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Offline Felix B.

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Re: What is BPS?
« Reply #15 on: July 30, 2021, 11:53:25 PM »
Well you probably already know that most DRSSTCs are controlled by a Fiber optic cable. If you send in a short let's say 100us pulse of light there will be a pulse of lightning. If you now send for example 440 pulses per second you can play a 440Hz tone. Most musical interrupters work with MIDI which is in my opinion the best solution because you dont have a messy analog signal. I hope that cleared up the confusion.

Offline PEDRO HENRIQUE

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Re: What is BPS?
« Reply #16 on: September 05, 2021, 07:19:30 PM »
Hello, i was out of the forum because my pc had broken down, and i had to buy a part that took too long to arrive.

So my first question is: what is the best BPS range for the tesla coil to play music (I was thinking something like 100BPS to 400BPS)?

I'll ask more questions as these are answered, because I don't fill up with questions.

thanks you for the patience.

Offline Mads Barnkob

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Re: What is BPS?
« Reply #17 on: September 05, 2021, 08:25:30 PM »
Hello, i was out of the forum because my pc had broken down, and i had to buy a part that took too long to arrive.

So my first question is: what is the best BPS range for the tesla coil to play music (I was thinking something like 100BPS to 400BPS)?

I'll ask more questions as these are answered, because I don't fill up with questions.

thanks you for the patience.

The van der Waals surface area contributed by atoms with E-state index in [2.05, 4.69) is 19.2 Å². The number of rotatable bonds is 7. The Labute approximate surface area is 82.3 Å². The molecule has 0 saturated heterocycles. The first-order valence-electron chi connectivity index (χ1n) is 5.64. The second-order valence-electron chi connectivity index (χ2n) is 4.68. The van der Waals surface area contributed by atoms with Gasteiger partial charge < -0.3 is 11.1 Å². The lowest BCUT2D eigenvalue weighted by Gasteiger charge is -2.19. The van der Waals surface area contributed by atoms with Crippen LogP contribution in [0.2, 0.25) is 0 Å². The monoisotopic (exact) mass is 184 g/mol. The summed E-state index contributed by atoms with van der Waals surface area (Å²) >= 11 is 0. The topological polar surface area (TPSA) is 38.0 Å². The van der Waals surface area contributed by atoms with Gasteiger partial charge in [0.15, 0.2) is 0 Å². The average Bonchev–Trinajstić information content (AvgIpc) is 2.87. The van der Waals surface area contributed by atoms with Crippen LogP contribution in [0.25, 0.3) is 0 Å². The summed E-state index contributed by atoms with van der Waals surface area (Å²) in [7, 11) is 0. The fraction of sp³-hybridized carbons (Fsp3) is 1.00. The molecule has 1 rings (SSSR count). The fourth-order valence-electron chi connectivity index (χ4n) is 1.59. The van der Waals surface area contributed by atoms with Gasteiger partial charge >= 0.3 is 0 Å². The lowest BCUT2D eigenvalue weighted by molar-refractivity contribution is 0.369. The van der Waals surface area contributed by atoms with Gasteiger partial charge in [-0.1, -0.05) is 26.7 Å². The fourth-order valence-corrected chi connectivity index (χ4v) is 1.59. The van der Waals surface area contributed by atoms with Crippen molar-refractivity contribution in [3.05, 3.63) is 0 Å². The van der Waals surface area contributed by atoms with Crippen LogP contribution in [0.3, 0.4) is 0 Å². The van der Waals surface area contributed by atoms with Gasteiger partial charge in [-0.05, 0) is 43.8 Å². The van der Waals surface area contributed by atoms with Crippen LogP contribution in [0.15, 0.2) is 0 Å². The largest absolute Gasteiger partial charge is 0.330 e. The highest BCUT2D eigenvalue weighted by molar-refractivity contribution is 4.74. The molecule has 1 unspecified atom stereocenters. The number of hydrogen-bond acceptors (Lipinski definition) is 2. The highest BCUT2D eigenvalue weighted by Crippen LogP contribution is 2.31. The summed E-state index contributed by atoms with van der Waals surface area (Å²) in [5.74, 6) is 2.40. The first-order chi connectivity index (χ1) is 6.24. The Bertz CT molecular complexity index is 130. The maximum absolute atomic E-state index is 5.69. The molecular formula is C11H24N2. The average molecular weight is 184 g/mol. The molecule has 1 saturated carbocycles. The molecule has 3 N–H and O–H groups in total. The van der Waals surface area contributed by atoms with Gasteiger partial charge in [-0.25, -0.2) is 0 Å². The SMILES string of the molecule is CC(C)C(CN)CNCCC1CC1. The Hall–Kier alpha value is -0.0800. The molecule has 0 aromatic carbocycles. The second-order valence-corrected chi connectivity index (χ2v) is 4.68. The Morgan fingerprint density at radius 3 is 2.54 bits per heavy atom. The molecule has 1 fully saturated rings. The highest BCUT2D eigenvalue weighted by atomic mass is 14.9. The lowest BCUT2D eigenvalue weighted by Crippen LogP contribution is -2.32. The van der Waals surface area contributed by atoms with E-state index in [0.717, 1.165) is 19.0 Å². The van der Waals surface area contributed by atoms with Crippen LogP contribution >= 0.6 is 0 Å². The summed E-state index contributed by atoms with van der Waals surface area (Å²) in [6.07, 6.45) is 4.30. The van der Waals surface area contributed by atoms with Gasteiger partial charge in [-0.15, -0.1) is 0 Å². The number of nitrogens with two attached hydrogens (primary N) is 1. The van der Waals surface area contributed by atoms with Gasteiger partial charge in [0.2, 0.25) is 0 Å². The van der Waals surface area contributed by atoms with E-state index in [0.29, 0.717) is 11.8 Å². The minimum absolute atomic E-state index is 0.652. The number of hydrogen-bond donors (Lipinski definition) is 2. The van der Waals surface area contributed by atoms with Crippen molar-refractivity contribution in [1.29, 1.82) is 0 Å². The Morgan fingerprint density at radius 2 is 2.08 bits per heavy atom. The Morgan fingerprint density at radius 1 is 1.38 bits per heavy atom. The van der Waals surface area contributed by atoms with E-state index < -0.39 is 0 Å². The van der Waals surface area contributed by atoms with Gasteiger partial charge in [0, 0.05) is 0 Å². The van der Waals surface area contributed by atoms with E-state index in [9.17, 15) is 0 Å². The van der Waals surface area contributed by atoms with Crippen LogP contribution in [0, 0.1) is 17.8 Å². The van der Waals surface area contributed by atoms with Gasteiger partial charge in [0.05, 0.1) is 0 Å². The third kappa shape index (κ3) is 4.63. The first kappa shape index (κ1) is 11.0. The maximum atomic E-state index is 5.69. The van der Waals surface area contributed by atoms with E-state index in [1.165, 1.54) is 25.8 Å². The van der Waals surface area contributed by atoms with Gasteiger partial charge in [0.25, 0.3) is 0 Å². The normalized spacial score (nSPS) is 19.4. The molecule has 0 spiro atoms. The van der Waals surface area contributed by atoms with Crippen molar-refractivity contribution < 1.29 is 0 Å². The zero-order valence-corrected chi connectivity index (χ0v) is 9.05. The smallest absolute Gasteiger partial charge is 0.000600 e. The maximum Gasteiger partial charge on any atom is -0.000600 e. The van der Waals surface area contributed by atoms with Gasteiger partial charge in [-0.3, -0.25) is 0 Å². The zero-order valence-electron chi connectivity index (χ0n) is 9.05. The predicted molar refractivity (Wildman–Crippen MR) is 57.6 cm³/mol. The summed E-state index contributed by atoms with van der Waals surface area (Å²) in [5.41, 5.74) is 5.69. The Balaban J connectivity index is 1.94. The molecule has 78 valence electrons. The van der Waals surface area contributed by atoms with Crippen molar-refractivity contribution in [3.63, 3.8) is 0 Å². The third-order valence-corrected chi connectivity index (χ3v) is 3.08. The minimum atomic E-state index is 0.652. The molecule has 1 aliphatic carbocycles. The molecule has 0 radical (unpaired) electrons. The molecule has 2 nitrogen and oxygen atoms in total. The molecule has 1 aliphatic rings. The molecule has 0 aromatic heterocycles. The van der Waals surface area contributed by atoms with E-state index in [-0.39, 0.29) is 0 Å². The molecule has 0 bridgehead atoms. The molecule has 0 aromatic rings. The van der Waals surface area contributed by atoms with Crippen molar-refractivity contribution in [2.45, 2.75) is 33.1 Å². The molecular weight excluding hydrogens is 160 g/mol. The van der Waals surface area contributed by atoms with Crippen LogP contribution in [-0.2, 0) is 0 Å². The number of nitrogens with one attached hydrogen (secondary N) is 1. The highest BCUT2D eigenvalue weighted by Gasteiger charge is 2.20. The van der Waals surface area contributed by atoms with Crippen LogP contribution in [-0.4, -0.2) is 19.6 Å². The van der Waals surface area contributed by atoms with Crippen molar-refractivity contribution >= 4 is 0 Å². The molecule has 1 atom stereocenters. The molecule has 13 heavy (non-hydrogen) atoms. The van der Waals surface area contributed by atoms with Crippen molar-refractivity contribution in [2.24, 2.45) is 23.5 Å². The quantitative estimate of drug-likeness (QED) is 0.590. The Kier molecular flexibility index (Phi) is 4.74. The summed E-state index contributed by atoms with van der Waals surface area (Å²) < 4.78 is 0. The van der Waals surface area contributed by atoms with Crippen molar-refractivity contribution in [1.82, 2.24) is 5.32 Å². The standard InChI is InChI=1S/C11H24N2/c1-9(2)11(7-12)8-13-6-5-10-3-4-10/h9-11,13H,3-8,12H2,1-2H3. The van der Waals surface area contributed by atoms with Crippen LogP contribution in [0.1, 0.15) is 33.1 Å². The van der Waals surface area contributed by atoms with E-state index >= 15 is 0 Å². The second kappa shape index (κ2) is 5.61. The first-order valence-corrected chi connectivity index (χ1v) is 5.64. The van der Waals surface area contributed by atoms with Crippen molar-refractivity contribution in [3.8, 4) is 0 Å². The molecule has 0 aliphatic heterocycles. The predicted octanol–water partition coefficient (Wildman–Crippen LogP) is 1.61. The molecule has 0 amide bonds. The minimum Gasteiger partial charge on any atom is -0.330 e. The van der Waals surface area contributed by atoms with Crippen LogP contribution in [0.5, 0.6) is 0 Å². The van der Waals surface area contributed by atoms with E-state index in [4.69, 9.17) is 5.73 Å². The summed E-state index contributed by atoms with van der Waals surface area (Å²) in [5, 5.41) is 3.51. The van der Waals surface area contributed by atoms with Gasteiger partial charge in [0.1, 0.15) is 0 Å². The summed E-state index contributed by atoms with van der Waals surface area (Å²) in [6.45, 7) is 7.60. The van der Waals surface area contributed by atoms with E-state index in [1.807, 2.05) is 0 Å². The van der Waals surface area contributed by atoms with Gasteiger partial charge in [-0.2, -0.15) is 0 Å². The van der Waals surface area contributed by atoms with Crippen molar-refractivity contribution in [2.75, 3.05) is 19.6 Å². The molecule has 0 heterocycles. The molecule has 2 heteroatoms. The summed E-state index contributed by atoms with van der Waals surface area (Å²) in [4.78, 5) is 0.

The question does not make sense. There is no best BPS, the BPS or Hz is just the frequency of your interrupter signal.

You can design your coil to withstand higher BPS/Hz, by designing it to withstand higher RMS current and better thermal handling.
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Offline PEDRO HENRIQUE

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Re: What is BPS?
« Reply #18 on: September 08, 2021, 03:59:12 AM »
The question does not make sense. There is no best BPS, the BPS or Hz is just the frequency of your interrupter signal.

You can design your coil to withstand higher BPS/Hz, by designing it to withstand higher RMS current and better thermal handling.

Hello Mads.

That's not what I meant.

I want to know a sufficient BPS range to a very large tesla coil play music like the coils on youtube.

Examples:
/>
/>
/>
I want my tesla coil to play music like these.

Offline alan sailer

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Re: What is BPS?
« Reply #19 on: September 08, 2021, 05:04:49 AM »
Pedro,

I'd like to point out that these coils are like meters high? So they will sound different than a small coil.

The analogy isn't great, but a piccolo sounds way different than a bassoon.

I have a tiny coil (10cm) that sounds like an angry wasp. And a larger mini coil (100cm) that sounds much more
impressive.

And both are playing the same MIDI file.

Cheers.

High Voltage Forum

Re: What is BPS?
« Reply #19 on: September 08, 2021, 05:04:49 AM »